As your family grows, so does the responsibility of a parent to protect their family and their children. No child has the wisdom to look out for themselves or the judgment to protect themselves.
From birth, you should register each of your children with your local police “child find” program – they take their picture, fingerprints and personal data and store it, making it easier to track down in the case of emergency. With this registration, important information like blood type and medical history will be included which can be invaluable in an emergency.
As your children grow older, have them memorize their first and last names, their phone number and their street address, in case they get lost. Teach them the basics of common sense: look both ways before crossing the street, don’t talk to strangers, never take candy from a stranger – these phrases are all rooted in a common sense need. Also, teach them to trust police officers and fire ad rescue personnel – in an emergency, your children will need to know who they can trust.
In the home, have an emergency plan and hold a family meeting annually to review it so that everybody knows what to do. Have a list handy in the kitchen by the phone, as this is a room where people spend the majority of the day in or near, and keep track of emergency phone numbers for police, fire, poison control, relatives to contact, etc. In your plan, include escape routes in case of fire or burglary, and a place to stay, like a nearby hotel, and a central phone number to call to check in, like a relative, a neighbor, or the police. A plan like this needs to be reviewed annually, so make every New Year’s Day, for example, your Family Plan day – if your children are young, they may not appreciate it but you will be building a good habit, if they are older, you are giving them the tools to think properly under pressure and setting them up for success as an adult.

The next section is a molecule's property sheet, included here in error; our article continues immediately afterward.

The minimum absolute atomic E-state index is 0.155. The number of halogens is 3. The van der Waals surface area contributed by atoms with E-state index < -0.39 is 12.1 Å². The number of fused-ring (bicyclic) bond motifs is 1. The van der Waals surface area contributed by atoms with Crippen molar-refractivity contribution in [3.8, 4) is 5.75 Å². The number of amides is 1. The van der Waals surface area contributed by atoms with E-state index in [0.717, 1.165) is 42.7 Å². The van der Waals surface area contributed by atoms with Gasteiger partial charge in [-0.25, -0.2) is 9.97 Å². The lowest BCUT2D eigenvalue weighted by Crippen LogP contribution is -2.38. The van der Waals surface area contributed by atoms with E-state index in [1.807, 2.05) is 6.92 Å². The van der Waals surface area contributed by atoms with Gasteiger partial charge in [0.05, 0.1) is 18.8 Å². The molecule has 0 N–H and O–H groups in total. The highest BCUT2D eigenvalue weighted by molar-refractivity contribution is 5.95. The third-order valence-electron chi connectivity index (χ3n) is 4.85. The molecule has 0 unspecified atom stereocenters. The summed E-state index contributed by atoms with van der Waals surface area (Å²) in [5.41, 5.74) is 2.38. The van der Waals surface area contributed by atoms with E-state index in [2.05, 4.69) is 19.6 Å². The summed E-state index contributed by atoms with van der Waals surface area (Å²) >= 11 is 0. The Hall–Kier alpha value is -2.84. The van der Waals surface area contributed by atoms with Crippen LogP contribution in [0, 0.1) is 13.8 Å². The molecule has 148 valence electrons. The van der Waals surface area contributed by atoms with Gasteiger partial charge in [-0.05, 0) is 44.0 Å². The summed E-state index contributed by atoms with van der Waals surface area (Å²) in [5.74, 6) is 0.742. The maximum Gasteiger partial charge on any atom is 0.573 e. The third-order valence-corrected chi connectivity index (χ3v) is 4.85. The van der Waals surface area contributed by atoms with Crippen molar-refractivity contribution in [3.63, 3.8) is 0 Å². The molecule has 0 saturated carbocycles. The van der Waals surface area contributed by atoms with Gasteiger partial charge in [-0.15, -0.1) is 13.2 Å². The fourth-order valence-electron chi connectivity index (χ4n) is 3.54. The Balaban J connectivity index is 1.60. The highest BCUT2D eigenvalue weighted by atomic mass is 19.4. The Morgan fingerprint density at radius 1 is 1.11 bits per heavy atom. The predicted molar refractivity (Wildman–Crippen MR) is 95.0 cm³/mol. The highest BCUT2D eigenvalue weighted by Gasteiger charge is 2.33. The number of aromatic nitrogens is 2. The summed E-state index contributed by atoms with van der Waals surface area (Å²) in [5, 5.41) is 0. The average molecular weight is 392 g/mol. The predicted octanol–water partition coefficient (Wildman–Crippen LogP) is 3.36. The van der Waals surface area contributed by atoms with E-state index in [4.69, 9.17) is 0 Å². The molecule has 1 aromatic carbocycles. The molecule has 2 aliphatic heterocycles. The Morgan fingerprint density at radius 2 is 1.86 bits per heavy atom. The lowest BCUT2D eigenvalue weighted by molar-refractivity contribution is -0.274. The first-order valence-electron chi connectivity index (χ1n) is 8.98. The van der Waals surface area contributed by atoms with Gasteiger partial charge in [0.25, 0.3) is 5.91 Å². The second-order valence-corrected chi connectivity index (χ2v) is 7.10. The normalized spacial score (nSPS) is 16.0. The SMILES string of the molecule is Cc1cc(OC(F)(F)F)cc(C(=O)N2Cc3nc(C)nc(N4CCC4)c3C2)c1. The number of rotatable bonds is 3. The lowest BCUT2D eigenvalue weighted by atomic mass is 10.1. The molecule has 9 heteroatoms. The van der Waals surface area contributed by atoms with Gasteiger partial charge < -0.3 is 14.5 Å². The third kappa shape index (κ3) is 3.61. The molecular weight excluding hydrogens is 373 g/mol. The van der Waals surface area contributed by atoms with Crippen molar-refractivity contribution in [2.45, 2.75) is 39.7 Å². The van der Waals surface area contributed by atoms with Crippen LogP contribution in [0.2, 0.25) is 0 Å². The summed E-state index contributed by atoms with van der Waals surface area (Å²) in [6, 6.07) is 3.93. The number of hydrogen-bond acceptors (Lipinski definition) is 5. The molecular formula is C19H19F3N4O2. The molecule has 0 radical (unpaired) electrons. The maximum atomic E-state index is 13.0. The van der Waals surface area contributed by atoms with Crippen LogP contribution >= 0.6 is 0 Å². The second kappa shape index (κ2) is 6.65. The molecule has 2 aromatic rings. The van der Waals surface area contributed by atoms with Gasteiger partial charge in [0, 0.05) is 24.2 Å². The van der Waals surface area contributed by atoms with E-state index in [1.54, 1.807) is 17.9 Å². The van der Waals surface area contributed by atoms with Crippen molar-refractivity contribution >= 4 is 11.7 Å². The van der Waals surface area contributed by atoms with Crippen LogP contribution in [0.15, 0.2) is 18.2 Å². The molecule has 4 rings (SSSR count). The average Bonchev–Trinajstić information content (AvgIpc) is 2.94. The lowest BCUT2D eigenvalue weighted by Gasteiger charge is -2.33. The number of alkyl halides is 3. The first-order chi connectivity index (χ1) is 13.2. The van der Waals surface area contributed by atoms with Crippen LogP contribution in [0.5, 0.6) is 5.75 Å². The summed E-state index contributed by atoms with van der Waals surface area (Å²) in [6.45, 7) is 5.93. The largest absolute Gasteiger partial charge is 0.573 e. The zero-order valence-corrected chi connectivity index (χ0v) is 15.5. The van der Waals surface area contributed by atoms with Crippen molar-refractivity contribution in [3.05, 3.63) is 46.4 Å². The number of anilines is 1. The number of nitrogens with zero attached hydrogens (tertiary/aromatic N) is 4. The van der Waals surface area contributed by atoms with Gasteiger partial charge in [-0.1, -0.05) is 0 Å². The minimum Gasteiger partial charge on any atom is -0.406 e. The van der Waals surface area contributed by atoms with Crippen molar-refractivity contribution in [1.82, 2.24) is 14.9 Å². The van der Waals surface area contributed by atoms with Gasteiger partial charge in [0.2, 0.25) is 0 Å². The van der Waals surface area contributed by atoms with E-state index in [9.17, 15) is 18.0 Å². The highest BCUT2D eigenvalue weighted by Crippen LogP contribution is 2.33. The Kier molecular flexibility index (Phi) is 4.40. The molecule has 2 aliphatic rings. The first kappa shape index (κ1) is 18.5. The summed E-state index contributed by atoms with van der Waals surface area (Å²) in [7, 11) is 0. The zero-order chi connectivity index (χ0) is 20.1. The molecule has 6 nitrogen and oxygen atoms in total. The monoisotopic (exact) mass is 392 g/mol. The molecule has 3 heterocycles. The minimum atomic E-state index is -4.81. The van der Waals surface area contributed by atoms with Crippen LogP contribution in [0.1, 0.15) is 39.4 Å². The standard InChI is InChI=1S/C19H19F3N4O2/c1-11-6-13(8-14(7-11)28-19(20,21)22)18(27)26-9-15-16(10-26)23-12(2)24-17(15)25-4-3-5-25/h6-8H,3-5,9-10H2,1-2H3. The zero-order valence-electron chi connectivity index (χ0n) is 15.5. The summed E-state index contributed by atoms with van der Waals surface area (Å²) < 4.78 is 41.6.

A family password is also a good idea – as your children go to school, you may need to send a friend to pick them up when you are unable to – train your children to demand a password before allowing themselves to be picked up by anyone other than Mommy or Daddy. Unless the password is given, they should yell, make a scene, and seek out a teacher or policeman. This password can be something as simple as a favorite sports team or movie title, but it will comfort your child knowing that they are safe, and will comfort you knowing that they won’t allow themselves to walk away without causing a fuss.
Holidays can still bring the same sense to bear – in busier places, like summer fairs or shopping malls during the Christmas holiday season, be extra vigilant, and as you arrive, plan on a place where everyone should meet if someone gets lost. Keep your children in sight, and if they are young enough, bring or borrow a stroller so that they can be controlled and make the day much easier.